Next, visualize your characters as they move on their respective journies through your story. For Each key experience your characters face, write another sentence on your page between the beginning and ending (if you listed one) or make a new index card and insert it into the outline where you think it makes the most sense at that moment; and don’t worry about the order of the cards making sense yet. As long as it makes sense to you during the draft process, that’s all that counts. No matter what order you place them in, at this point, I can tell you from experience, they will almost certainly change later in the actual writing process.
Once you’re satisfied that you have listed all the key scenarios you want your character(s) to experience, arrange your cards or make a final draft outline on your paper. Now is when yo uwant to make sure they read like a sensible, chronologic timeline of events which naturally progresses any reader from the beginning, through their journey in the middle, to the end — yes, it is going to change (several more times) before your manuscript is ready to be submitted to anyone for publication. Nevertheless, if you want your creative juices to start flowing now, you’ll have to be able to visualize the story as a complete thing now, otherwise you still may freeze up and block when you arrive at a gap in your outline.   Your whole objective at this juncture is to display the key points of action that occur throughout your story, roughly in the order you intend them to transpire. The exact order may yet still change many times before the final copy is made because, as you write, your characters experience things you never initially expected them to. this has a tendency to wreak havoc upon a predetermined timeline.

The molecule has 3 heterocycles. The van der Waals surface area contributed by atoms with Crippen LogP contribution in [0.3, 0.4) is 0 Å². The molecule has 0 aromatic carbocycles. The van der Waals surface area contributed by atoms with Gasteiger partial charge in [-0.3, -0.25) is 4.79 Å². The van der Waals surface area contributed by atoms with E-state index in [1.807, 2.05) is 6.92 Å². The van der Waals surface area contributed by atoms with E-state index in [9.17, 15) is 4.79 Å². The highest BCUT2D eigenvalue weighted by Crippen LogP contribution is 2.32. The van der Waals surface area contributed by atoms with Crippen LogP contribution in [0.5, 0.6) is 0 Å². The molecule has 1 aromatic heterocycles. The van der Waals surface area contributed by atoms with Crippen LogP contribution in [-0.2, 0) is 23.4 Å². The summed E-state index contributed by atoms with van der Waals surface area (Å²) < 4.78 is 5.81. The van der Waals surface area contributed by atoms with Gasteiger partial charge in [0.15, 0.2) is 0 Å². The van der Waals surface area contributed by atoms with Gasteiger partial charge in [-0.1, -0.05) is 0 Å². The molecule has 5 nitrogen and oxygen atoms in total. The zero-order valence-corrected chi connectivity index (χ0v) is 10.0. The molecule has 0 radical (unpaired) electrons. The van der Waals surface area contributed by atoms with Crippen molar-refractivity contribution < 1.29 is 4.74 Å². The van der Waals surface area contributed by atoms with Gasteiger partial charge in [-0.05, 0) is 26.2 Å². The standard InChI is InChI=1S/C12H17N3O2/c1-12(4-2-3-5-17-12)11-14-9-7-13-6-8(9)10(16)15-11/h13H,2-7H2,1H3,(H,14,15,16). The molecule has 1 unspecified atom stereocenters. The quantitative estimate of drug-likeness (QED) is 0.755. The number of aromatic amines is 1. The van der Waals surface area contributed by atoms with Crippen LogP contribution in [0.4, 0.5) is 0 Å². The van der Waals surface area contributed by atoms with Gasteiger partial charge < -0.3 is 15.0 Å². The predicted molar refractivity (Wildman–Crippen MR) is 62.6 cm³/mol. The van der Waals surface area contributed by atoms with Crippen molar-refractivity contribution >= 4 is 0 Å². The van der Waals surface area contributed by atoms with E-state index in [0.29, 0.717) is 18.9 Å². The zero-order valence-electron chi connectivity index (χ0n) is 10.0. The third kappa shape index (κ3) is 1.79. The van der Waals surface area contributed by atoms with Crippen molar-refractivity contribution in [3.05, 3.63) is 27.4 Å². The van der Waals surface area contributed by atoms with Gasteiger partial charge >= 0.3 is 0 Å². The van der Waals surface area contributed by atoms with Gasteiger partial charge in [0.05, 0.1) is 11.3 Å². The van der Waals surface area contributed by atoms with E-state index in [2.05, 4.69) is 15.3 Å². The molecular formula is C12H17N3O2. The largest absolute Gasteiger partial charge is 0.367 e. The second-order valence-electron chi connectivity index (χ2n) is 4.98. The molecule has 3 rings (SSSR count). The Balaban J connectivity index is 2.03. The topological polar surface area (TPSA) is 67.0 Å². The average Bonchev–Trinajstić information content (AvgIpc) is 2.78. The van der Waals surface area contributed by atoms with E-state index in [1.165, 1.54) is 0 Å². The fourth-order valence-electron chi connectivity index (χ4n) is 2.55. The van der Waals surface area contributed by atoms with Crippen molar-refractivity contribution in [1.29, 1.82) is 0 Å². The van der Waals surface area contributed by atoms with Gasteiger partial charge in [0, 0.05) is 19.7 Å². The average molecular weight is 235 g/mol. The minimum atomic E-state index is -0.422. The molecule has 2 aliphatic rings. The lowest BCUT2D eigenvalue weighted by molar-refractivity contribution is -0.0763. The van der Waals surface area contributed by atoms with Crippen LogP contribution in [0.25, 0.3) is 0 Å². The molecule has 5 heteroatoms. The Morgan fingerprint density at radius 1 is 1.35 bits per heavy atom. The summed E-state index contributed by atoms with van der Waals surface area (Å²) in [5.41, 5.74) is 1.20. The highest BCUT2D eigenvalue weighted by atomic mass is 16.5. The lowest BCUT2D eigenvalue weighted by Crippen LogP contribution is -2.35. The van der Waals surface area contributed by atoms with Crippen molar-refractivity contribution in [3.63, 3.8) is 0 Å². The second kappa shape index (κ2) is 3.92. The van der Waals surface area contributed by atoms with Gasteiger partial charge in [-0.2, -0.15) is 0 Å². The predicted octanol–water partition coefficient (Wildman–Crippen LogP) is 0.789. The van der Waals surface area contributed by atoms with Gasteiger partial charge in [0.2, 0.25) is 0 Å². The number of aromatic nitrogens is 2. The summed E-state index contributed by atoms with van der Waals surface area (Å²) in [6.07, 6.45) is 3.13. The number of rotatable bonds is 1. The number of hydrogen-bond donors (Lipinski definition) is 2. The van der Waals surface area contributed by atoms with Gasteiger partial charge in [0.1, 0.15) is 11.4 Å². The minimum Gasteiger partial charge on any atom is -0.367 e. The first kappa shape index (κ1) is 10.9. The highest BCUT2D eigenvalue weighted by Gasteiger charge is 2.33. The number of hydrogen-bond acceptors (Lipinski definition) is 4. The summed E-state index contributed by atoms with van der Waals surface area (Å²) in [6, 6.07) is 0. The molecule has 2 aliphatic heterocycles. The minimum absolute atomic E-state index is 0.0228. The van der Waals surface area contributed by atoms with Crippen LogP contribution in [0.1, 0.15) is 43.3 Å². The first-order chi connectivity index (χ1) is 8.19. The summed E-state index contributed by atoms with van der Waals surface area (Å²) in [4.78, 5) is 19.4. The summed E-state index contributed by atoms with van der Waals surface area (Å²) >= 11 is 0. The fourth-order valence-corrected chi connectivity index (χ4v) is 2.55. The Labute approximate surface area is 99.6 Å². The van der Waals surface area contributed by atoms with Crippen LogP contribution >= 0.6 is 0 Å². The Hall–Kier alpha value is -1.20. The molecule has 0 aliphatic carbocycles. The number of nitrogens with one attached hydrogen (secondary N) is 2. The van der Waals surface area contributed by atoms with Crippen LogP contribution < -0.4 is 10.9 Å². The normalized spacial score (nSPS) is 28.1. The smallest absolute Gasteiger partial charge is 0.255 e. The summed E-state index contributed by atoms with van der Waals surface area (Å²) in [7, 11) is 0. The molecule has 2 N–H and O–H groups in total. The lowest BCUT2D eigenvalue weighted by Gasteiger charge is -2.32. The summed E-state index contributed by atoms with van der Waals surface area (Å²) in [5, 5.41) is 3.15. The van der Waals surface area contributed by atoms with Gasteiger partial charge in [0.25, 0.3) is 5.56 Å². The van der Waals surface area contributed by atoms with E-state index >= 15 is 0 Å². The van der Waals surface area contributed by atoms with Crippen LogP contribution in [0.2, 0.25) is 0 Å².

Now you’re ready; you have a complete blueprint. Rather than writing a novel-length book, now you can write a series of short stories. Each story, an individual chapter that, once placed together in the final order (like the pieces of a jigsaw puzzle that will only make sense when set in once specific way) you will have a naturally flowing story with many individual action sequences that keep the plot flowing and keep your readers turning pages well into the night.